The sun shines brightly in a cloudless, blue sky while the sound of waves crash on a nearby beach. We’re in Liwa, a surfer community in the Philippines, and since it’s a weekday the town is mostly deserted, other than a few locals lounging in the shade watching Archie Oclos paint his newest mural.
Despite the sleepy setting, Oclos isn’t here on vacation—he’s on a mission. He defines himself as a provocateur, using art as a medium to broadcast discontent and raise awareness of social issues. And it’s a life that has repercussions. In a country that doesn’t tolerate dissent well, his murals have resulted in violence against him and threats to his family. But that’s only inspired him to keep working.
晴空万里，艳阳高挂，海浪拍击着附近的沙滩。这里是里瓦 (Liwa)，菲律宾的一个冲浪目的地，因为是工作日，镇上一片冷清，只有几个当地人在树荫下看着 Archie Oclos 画着他的最新壁画作品。
尽管这样的环境令人昏昏欲睡，但 Oclos 不是来这里度假的，他有任务在身。他说自己是煽动者，以艺术为媒介，宣扬各种对社会问题的不满，提高人们的意识。在这个不欢迎异见的国家，他的生活自然不可能舒坦。因为创作壁画，他曾招来暴力对待，连他的家人也受到了威胁。但是，这只能进一步激励他去创作。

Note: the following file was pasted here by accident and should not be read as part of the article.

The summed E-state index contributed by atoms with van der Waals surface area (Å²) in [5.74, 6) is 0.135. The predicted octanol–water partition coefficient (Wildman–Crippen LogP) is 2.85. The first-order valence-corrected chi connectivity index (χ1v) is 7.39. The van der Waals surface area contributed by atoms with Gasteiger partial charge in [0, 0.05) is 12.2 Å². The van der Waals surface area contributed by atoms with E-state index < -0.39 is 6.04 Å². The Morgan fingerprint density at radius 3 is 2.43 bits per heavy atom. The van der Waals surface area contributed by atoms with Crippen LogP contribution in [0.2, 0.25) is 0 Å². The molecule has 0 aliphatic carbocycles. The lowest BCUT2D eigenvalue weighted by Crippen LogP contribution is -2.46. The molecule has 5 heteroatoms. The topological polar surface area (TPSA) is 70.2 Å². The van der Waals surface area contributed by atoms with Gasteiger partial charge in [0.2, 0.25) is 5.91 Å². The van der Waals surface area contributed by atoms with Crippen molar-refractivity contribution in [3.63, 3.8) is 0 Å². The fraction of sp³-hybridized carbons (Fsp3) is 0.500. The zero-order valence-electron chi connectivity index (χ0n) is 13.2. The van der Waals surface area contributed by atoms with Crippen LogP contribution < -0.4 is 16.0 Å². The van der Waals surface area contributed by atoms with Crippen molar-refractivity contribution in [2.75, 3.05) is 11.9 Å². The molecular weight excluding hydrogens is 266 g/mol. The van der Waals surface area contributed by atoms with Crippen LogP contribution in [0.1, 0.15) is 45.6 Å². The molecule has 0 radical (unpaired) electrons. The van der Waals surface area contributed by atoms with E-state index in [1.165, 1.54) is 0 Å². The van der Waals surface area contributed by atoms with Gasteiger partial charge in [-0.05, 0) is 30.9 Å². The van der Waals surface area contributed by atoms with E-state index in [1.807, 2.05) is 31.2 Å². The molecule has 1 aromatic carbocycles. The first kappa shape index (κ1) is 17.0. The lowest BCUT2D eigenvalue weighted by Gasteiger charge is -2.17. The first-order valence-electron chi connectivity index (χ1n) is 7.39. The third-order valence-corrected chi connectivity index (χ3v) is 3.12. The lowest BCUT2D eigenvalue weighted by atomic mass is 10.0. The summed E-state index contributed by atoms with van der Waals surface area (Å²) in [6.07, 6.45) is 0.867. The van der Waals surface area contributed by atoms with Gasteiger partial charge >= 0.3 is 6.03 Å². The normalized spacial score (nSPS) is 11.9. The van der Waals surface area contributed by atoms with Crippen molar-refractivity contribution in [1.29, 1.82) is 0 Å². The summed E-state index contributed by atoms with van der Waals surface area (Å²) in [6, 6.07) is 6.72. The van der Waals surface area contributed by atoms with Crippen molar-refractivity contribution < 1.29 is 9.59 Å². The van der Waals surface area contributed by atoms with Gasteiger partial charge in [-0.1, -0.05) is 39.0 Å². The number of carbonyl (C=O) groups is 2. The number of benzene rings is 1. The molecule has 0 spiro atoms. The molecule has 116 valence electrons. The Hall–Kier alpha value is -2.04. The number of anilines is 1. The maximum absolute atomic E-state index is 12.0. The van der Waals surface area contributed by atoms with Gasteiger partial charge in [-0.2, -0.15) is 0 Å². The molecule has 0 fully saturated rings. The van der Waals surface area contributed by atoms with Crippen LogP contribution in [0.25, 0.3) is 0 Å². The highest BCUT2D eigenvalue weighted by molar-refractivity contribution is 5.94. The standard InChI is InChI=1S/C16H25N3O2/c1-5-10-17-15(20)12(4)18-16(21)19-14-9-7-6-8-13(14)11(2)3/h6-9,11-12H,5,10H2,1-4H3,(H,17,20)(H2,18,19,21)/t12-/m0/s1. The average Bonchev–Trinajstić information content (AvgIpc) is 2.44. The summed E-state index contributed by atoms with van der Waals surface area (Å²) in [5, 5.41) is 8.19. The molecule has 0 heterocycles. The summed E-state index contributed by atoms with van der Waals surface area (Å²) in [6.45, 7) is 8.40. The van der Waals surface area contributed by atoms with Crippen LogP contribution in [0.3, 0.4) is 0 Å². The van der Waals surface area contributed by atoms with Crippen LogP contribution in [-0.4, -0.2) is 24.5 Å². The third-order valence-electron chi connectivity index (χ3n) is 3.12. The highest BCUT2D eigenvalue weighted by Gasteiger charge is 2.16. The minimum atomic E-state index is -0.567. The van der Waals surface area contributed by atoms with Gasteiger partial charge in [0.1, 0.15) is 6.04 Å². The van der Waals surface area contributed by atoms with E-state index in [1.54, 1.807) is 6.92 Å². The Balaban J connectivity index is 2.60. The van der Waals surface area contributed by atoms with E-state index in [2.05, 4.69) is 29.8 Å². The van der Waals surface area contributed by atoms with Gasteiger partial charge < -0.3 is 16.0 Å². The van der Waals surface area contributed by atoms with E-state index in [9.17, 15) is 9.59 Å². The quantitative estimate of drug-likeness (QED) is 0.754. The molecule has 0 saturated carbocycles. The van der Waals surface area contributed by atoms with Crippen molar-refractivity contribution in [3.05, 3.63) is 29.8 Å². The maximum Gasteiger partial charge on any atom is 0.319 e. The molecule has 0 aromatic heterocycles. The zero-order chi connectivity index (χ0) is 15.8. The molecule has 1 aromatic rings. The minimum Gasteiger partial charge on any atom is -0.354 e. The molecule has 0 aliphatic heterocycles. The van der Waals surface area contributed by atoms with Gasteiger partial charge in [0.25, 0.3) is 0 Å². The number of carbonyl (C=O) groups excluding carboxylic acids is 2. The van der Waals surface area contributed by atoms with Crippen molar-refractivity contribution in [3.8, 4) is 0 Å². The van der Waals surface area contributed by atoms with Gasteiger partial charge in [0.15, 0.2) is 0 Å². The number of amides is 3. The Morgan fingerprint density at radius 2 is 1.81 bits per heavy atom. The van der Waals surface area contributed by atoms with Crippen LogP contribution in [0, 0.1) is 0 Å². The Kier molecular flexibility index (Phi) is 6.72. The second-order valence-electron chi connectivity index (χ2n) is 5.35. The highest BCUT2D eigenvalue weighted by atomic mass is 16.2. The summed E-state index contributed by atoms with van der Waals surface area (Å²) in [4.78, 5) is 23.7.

The profile of an indigenous character fills the center of the Liwa wall, rendered in a black silhouette with ochre line work, his bow and arrow stretching from the ground all the way to the two story roof. The character is a member of the Itas, considered to be the first inhabitants of Zambales, the province where Liwa is located. Stretching across the background in sea blue are rows of Baybayin calligraphy, a pre-colonial writing system that was used across the entire island nation at one point. A smaller line in the upper left hand side, written in Tagalog, reads “You fight for the land and take good care of it.”